Dear Tom and Ray:
My son, who is a certified mechanic and sells lots of tires, tells me that if I go to a higher-profile tire on my '98 Chevy Cavalier for a softer ride, terrible things will happen: The computer will sizzle, gas mileage will drop to 4.3 miles per gallon and I will roll the car on the first lane change. He says he has been told this in his certification classes (he has stripes down his sleeve like a sergeant major). On the other hand, I have a couple of college degrees and a lot of experience, so I don't believe it. What do you clowns believe? – Richard
TOM: Gee, Richard, I'm surprised your son didn't mention the rapid hair loss and the rash on your butt that will last a month.
RAY: The kid does have a flair for exaggeration, Richard, but the truth is, he's right. He's right to discourage you from switching to a non-manufacturer-recommended tire size.
TOM: Here's the story. When a car is designed, it's tested for handling and emergency-control characteristics with a certain size and type of tire. If you change that, you, by definition, alter the handling characteristics of the car. Enough to fry the computer? No. Enough to seriously alter your gas mileage? No. Enough to flip the car in a lane change? Probably not.
RAY: But the problem is, nobody knows exactly what the new handling characteristics of the car will be, because the car has never been tested using higher-profile tires.
TOM: Now, if you make a modest change in tire size in one direction or the other, chances are the car will still be safe. In fact, you probably won't even notice any difference; most cars probably have a reasonable safety margin built in. But if you're dealing with a sport utility vehicle or something else that already handles peculiarly, then changing the type or size of the tires can be very dangerous. And that's why your son is taught to recommend against it.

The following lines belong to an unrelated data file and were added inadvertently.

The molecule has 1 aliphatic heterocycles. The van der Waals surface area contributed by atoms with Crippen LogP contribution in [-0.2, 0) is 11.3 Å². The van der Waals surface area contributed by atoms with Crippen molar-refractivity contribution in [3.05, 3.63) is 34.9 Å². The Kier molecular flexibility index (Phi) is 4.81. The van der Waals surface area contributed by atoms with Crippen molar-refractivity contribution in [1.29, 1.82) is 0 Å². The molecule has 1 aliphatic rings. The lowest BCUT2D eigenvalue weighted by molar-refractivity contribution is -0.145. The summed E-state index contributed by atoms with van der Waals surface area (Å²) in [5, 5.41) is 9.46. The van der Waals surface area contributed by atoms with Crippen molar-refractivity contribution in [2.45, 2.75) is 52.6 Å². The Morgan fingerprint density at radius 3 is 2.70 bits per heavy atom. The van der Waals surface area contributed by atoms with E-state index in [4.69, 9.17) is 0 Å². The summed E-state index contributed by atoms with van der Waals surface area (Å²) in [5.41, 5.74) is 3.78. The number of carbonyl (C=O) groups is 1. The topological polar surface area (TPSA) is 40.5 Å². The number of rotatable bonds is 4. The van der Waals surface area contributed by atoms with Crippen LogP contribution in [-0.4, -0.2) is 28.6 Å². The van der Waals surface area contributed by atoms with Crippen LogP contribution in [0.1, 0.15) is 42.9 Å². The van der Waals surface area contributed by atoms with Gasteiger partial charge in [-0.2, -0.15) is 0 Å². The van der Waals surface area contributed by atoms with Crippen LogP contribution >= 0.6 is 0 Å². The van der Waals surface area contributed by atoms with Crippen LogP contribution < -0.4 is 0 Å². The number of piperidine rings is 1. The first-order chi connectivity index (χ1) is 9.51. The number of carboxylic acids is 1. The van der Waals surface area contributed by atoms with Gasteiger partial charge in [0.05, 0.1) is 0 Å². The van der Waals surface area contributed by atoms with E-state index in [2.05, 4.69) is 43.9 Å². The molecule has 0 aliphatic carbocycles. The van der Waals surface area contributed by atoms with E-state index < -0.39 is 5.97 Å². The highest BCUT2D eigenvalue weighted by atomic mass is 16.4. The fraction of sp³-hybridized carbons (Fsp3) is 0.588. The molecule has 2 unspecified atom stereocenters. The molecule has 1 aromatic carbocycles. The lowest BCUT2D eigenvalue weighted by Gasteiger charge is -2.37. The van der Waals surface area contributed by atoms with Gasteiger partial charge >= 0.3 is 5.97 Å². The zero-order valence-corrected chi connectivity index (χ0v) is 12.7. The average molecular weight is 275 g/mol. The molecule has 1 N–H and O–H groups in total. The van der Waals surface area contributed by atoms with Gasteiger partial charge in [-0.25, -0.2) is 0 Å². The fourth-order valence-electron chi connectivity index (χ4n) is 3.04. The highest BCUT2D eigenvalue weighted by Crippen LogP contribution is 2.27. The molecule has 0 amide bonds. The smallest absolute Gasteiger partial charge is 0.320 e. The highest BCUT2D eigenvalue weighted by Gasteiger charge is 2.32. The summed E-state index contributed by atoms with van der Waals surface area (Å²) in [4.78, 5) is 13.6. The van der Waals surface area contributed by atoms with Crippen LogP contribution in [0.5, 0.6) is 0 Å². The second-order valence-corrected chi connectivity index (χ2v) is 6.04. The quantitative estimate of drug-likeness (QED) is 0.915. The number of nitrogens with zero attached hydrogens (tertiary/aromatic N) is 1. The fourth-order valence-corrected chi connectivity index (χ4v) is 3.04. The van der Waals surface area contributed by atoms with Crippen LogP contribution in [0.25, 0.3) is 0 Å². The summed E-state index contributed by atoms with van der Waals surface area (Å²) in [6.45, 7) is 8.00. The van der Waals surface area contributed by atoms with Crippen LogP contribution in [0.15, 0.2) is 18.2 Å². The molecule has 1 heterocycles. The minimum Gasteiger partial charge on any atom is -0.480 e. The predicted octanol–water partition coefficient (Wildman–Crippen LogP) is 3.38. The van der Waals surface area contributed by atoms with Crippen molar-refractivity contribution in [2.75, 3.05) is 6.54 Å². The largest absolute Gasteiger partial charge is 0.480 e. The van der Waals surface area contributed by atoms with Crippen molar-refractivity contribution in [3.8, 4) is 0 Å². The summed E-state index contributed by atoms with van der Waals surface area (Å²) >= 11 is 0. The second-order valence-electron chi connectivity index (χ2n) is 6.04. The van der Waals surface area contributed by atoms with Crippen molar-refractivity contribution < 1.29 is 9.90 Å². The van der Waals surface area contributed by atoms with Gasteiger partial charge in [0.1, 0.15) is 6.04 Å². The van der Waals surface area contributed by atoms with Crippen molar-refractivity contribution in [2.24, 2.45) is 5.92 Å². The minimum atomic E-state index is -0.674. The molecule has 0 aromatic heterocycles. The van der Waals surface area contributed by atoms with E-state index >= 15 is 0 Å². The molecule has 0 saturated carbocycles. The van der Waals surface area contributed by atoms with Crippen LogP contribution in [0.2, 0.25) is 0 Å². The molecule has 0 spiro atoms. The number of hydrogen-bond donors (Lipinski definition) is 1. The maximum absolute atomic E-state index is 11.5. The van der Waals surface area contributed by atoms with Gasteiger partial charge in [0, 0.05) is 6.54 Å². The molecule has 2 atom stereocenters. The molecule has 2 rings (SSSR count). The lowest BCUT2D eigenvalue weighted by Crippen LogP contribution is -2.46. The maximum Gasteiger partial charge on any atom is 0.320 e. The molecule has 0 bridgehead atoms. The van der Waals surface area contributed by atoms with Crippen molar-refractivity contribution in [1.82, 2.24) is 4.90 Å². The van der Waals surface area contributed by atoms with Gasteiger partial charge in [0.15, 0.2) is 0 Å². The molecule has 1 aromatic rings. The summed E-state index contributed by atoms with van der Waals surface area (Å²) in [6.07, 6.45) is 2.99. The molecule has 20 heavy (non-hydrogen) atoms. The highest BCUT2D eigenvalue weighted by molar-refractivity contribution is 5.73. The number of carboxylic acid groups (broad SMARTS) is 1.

RAY: And we're with him, Richard.
How to break into a car
Dear Tom and Ray:
My dear, departed daddy told me that if you broke in a new car engine at slow speeds, it would always be slow and sluggish. Is this true? What's the real skinny? Is there a preferred break-in protocol? – Susan
TOM: Great question, Susan. But since we never speak ill of the departed, we can't answer it.
RAY: Actually, I'm sure your daddy was right about many OTHER things and was a superior human being in all other regards.
TOM: But his story about break-in is an old myth, Susan. And we don't know how it got started. Probably by some teen-age boy who got caught racing his dad's new car.
RAY: It assumes that the car somehow "learns" to go slow when it's young, and then it never knows how to go at normal speeds later on. Kind of like my brother at work.
TOM: But it's just not true. There IS a legitimate protocol for breaking in a new vehicle. It varies slightly from car to car, but the main purpose is to allow the piston rings to "seat," or conform to the exact shape of the cylinder walls so that they make a tight seal. And most experts agree that the best way to do this is to keep the engine rpm below 3,000 and to vary the engine speed (i.e., don't drive at one constant speed for a long time).
RAY: And the break-in period generally lasts anywhere from 500 to 1,000 miles. Or until your check clears at the dealership, whichever comes first.
TOM: If the piston rings don't seat correctly, your car might burn oil later on. And nobody wants that.
RAY: So the speed at which you break the car in might have an effect on how much oil it burns. But it has absolutely no effect on how fast or slow the car goes.
TOM: Last time we checked, that was mostly affected by the position of your foot on the gas pedal.
Got a question about cars? Write to Click and Clack in care of this newspaper, or e-mail them by visiting the Car Talk section of cars.com on the World Wide Web. (c) 2001 by Tom and Ray Magliozzi and Doug Berman Distributed by King Features Syndicate, Inc.